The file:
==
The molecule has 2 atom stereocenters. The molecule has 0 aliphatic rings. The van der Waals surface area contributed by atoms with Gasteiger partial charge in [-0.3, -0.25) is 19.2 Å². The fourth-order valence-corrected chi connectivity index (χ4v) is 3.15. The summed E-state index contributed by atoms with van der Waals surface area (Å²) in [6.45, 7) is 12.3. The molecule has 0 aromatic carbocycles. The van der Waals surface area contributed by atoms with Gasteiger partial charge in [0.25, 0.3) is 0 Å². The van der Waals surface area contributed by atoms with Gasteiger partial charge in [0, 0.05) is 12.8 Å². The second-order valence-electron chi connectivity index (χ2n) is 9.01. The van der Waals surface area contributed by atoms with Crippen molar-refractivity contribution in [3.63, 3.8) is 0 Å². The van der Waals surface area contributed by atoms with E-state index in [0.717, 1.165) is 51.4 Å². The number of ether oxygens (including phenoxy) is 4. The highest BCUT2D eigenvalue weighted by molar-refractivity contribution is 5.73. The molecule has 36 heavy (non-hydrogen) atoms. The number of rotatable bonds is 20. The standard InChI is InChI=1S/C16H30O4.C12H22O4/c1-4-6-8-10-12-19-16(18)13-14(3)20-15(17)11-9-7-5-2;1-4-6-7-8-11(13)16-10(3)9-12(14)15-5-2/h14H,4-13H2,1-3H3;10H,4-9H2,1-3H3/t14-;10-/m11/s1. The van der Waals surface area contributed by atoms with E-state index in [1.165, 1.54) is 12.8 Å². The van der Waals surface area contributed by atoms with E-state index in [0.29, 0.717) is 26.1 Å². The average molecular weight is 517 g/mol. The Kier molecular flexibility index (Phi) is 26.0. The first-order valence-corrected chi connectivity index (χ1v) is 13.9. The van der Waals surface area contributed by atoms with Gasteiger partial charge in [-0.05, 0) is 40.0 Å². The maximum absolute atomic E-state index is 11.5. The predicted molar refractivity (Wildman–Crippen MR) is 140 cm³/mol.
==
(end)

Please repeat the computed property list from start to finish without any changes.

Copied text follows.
The molecule has 2 atom stereocenters. The molecule has 0 aliphatic rings. The van der Waals surface area contributed by atoms with Gasteiger partial charge in [-0.3, -0.25) is 19.2 Å². The fourth-order valence-corrected chi connectivity index (χ4v) is 3.15. The summed E-state index contributed by atoms with van der Waals surface area (Å²) in [6.45, 7) is 12.3. The molecule has 0 aromatic carbocycles. The van der Waals surface area contributed by atoms with Gasteiger partial charge in [0.25, 0.3) is 0 Å². The van der Waals surface area contributed by atoms with Gasteiger partial charge in [0, 0.05) is 12.8 Å². The second-order valence-electron chi connectivity index (χ2n) is 9.01. The van der Waals surface area contributed by atoms with Crippen molar-refractivity contribution in [3.63, 3.8) is 0 Å². The van der Waals surface area contributed by atoms with E-state index in [0.717, 1.165) is 51.4 Å². The number of ether oxygens (including phenoxy) is 4. The highest BCUT2D eigenvalue weighted by molar-refractivity contribution is 5.73. The molecule has 36 heavy (non-hydrogen) atoms. The number of rotatable bonds is 20. The standard InChI is InChI=1S/C16H30O4.C12H22O4/c1-4-6-8-10-12-19-16(18)13-14(3)20-15(17)11-9-7-5-2;1-4-6-7-8-11(13)16-10(3)9-12(14)15-5-2/h14H,4-13H2,1-3H3;10H,4-9H2,1-3H3/t14-;10-/m11/s1. The van der Waals surface area contributed by atoms with E-state index in [1.165, 1.54) is 12.8 Å². The van der Waals surface area contributed by atoms with E-state index in [0.29, 0.717) is 26.1 Å². The average molecular weight is 517 g/mol. The Kier molecular flexibility index (Phi) is 26.0. The first-order valence-corrected chi connectivity index (χ1v) is 13.9. The van der Waals surface area contributed by atoms with Gasteiger partial charge in [-0.05, 0) is 40.0 Å². The maximum absolute atomic E-state index is 11.5. The predicted molar refractivity (Wildman–Crippen MR) is 140 cm³/mol.